5. Brander Matthews, “Twenty Years of International Copyright,” in The American Review of Reviews, Vol. 43 (1911), p. 721.
6. 8 Anne c. 19.
known spelling book and was concerned to secure protection for this work throughout the various States of the Union,” was directly instrumental in securing action by the General Court of Connecticut. 
Interestingly enough, the nationalism which has served to characterise American copyright legislation down to the present day manifested itself in that early statute with the provision that statutory protection to “every author” included only authors who were citizens of Connecticut and not an author “residing in or inhabitant of any other of the United States.”  Other states quickly followed suit and by 1786 all the States but Delaware had passed copyright legislation. 
The crystallization of American copyright law finally occurred in 1789 with the adoption of the Constitution and the provision that “The Congress shall have power .... To promote the Progress of Science and useful Arts, by securing for limited Times to Authors and Inventors the exclusive Right to their respective Writings and Discoveries.”  This provision was necessary because the laws of the several States were limited in operation to their respective boundaries with the result that if an author in one State desired protection for his work throughout the other States he was obliged to comply with a multitude of laws.
On the basis of that provision, Congress passed the first Copyright Act on May 31, 1790,  based on similar formalities and restrictions as that of the English Statute of Anne. The statute is especially significant because in fundamentals the law remains much the same today, in spite of subsequent expanding legislation enacted in 1802, 1831, 1856, 1865, and 1870.  The protection, however, was afforded only to American authors or residents for books printed on American-made paper from type set by American printers. Today there are no State statutes in the field of copyright and the courts have interpreted federal power to be exclusive. “Copyright is the creature of the Federal State passed in the exercise of the powers vested in Congress.” 
The English Statute of Anne of 1710 and subsequent legislation in this country led to quite an intense difference of opinion in legal circles as to whether copyright was protected under common law. Did the right to
7. Thorvald Solberg, “Copyright Law Reform,” in Yale Law Journal, Vol. 35, No. 1 (November 1925), p. 48.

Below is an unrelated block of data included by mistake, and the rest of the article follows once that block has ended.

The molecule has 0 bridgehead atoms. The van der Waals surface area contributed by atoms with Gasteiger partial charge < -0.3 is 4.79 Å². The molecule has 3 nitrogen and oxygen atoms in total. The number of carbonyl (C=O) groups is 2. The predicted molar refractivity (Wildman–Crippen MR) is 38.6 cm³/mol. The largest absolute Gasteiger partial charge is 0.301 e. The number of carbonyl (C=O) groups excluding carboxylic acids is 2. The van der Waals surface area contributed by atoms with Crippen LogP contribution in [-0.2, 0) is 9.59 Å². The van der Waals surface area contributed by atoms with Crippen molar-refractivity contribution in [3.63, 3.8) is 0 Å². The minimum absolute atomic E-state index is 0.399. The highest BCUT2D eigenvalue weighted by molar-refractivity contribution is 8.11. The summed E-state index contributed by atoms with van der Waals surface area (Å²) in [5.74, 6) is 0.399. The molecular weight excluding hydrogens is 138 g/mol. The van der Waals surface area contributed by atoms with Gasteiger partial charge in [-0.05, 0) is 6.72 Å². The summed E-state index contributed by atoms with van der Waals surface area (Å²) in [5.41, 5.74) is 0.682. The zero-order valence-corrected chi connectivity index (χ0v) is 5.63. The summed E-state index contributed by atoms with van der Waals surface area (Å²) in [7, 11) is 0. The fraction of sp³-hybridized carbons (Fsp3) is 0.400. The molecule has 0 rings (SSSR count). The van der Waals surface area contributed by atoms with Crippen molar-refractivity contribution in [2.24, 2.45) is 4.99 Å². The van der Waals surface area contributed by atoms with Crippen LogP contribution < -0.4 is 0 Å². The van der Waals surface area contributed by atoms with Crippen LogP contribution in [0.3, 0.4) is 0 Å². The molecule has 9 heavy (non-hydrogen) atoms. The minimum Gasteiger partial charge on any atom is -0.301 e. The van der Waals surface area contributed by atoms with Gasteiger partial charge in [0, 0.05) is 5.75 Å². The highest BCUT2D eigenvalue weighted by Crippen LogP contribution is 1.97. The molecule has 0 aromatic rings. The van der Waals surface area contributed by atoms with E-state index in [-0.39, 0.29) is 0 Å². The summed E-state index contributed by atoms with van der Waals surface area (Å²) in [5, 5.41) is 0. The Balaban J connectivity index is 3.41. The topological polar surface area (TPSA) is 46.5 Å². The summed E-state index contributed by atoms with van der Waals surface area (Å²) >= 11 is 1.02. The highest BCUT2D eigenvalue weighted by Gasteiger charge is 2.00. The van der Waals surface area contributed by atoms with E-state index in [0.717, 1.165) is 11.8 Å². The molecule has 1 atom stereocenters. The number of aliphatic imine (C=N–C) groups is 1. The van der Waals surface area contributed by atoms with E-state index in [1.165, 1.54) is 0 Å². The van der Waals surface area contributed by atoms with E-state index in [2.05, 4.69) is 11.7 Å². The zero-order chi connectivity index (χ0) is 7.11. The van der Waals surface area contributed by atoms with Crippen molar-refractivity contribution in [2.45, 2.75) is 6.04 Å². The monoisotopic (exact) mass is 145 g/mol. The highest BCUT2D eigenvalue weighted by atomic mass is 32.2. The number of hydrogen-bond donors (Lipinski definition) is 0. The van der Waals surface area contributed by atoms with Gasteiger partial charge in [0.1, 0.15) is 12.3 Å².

8. Thorvald Solberg, “Copyright Reform,” in Notre Dame Lawyer, Vol. 14, No. 4 (May 1939), p. 354.
9. Massachusetts: March 17, 1783; Maryland: April 21, 1783; New Jersey: May 27, 1783; New Hampshire: November 7, 1783; Rhode Island: December, 1783; Pennsylvania: March 15, 1784; South Carolina: March 26, 1784; Virginia: October, 1785; North Carolina: November 19, 1785; Georgia: February 3, 1786; New York: April 29, 1786.
10. Article I, Section 8, Clause 8.
11. 1 Statutes at Large 124.
12. 2 St. L. 171; 4 St. L. 436; 11 St. L. 138; 13 St. L. 540; 16 St. L. 212.
13. Fox Film Co. vs. Doyal, 286 U. S. 123, 127; 52 Silo Ct. 546. (1932).
literary property depend on statutory protection and hence was it limited to the confines of the statute? Or was the author’s right in his property guaranteed by common law custom and precedent and hence did it exist beyond the limitations of statute?
In the earliest case to deal with the question, Millar v. Taylor,14 1769, an English court held that common law gave authors a perpetual and sole right to their works. Furthermore, the court held that the right was not lost by publication nor by the passage of the Statute of Anne, which was merely cumulative in effect and not destructive. 
It seems fairly clear, however, that this judicial concept did not extend to these shores. When the Constitution provided that Congress might grant the exclusive privilege of publication for “limited Times,” it thereby rejected the theory of perpetual copyright and the Supreme Court, in Wheaton v. Peters, 1834, refused to follow the Millar decision.  “Congress did not sanction an existing right, but created a new one,” said the Supreme Court again in 1907. 
Neither did this view remain in effect in England for very long. As early as 1774 the House of Lords held that, instead of giving additional sanction to rights already held, the Statute of Anne substituted a new and lesser right, with the result, according to one scholar, that “Literary and like property... lost the character of copy-right, and became the subject of copy-privilege, depending on legal enactment for the security of the private owner.”  This interpretation was firmly established by the House of Lords again in the case of Jefferys v. Boosey, 1854. 
This statutory theory helps us understand the purpose of protecting literary property. Statutes are passed to protect the author upon publication, for it was thought that “the act of publication when voluntarily done by the author himself is virtually and necessarily a gift to the public.”  But the welfare of the author, it must be understood, is not necessarily the desired end; rather it is that the public should thereby benefit. “A monopoly in the author was regarded as a means to that end; it was emphatically not an end in itself.” 
Support for this view was given by a Congressional committee which investigated the problem of copyright in 1909:
The Constitution… provides that Congress shall have the power to grant such rights… (it is) not primarily for the benefit of the